I knew of him when he was born. Son of a wrestler a few years older than me. I hoped he would be another wrestler in the Washington City Schools pipeline. I met him after his diaper days. I was taking shingles up a ladder when I first caught a glimpse. He was a spitting image of his daddy, playing in his grandparents’ front yard amongst the sounds of air hammers nailing my delivery to the angled wooden slope.
When he was picked up, I asked his mom when he was going to start wrestling. She gave me an odd look, and that pretty much summed up the conversation. Maybe she didn’t like wrestling.
After a quick construction career, I was able to be a substitute teacher at head start, and saw him daily. I understood the strange look. Slade has autism. Being in the wrestling world for three decades, I knew that wrestling would be his sport. It is an inclusion sport. One where brothers and sisters battle it out, but respect anyone else that wears the singlet.
I never had the opportunity to speak to his momma again, but somewhere in my gut, I knew that wrestling mat would be calling his name.
I have witnessed first-hand the excellence of the Court House Cobras. I have seen the coaches do great work. The wrestlers I had in my middle school program which came from the blue mats in the cafeteria always had a base knowledge of technique. There is one thing that separated the club from any I had been to, inclusion. The cast of characters varied from the inception.
When I moved away, I left a piece of me in Ohio. The cafeteria was where I coached my first Washington Middle School team. One of the kids from that team took over my job, and another is an assistant at the varsity level. That cafeteria is where I would physically break Steven Willis during the hot summer months, one-on-one. Steven’s Asperger’s never told him he was broken though, and he kept pushing forward, no matter what I would throw at him.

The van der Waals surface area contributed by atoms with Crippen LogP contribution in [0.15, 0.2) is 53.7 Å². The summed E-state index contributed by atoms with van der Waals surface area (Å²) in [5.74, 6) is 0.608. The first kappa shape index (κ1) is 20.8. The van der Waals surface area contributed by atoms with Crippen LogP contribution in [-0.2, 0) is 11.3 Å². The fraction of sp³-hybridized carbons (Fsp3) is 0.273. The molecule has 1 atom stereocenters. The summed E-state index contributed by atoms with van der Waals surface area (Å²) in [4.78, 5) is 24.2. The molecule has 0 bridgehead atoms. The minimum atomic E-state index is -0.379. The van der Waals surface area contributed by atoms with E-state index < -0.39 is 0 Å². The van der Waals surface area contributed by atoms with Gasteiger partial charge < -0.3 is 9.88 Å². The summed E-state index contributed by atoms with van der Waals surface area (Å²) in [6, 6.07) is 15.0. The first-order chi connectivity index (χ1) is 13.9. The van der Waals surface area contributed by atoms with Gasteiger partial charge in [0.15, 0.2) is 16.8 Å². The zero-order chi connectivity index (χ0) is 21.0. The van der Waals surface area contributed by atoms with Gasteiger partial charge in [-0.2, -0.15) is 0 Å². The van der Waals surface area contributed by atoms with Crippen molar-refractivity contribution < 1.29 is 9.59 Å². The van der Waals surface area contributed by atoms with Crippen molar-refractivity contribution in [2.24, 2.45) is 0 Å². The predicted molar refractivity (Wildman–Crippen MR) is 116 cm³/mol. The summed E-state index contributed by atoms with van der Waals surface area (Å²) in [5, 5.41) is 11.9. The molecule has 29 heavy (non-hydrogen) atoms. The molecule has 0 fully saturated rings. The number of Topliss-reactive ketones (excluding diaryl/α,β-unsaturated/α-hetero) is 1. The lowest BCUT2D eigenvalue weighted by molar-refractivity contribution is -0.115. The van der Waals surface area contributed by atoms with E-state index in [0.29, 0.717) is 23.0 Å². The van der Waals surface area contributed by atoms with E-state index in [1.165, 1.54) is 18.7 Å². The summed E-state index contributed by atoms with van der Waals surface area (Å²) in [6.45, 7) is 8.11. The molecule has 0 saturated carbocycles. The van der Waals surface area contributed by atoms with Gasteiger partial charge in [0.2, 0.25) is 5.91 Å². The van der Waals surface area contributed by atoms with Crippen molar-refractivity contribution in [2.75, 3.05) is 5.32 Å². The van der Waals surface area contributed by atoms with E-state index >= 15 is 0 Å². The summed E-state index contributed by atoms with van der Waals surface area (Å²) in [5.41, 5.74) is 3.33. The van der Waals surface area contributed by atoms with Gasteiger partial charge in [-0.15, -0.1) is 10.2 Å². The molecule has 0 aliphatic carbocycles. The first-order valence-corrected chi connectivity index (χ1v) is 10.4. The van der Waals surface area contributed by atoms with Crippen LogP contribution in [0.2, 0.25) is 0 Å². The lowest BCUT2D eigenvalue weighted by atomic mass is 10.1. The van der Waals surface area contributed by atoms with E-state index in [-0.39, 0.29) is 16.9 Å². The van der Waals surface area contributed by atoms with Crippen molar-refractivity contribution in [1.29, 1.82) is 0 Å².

That cafeteria called out to the kids in Fayette County. It echoed throughout the town as a refuge for the underappreciated, the hard-nosed, the kids that needed to get a little more aggressive. It also called out to the kids that needed to be included in something, kids like Slade.
When I heard the news that Slade was wrestling, it brought me back to that moment when I first asked his mom. That odd look. That conversationless conversation. It took me back to that room. The old blue mats. The young warriors. It brought me back to Ohio.
It has been a pleasure watching him compete. Watching him be included. Watching him become a leader. Watching a group of young men and women rally around him to form Team Slade. Though I wasn’t a part of it, part of me was there wearing a puzzle piece ribbon. I’m just happy I was able to see the journey through pictures.
Congratulations Slade, Team Slade, and all the coaches around the country that see a wrestler in everyone, and to the parents, kids and coaches whom embrace inclusion. It looks like Slade is just one of the guys. He always was.
If you would like to help our student wrestler sponsorship program you can donate to: www.gofundme.com/support-IGWT. I will match any donations dollar for dollar up to $500.
By Truewrestlinginsider contributor Gary Kinzer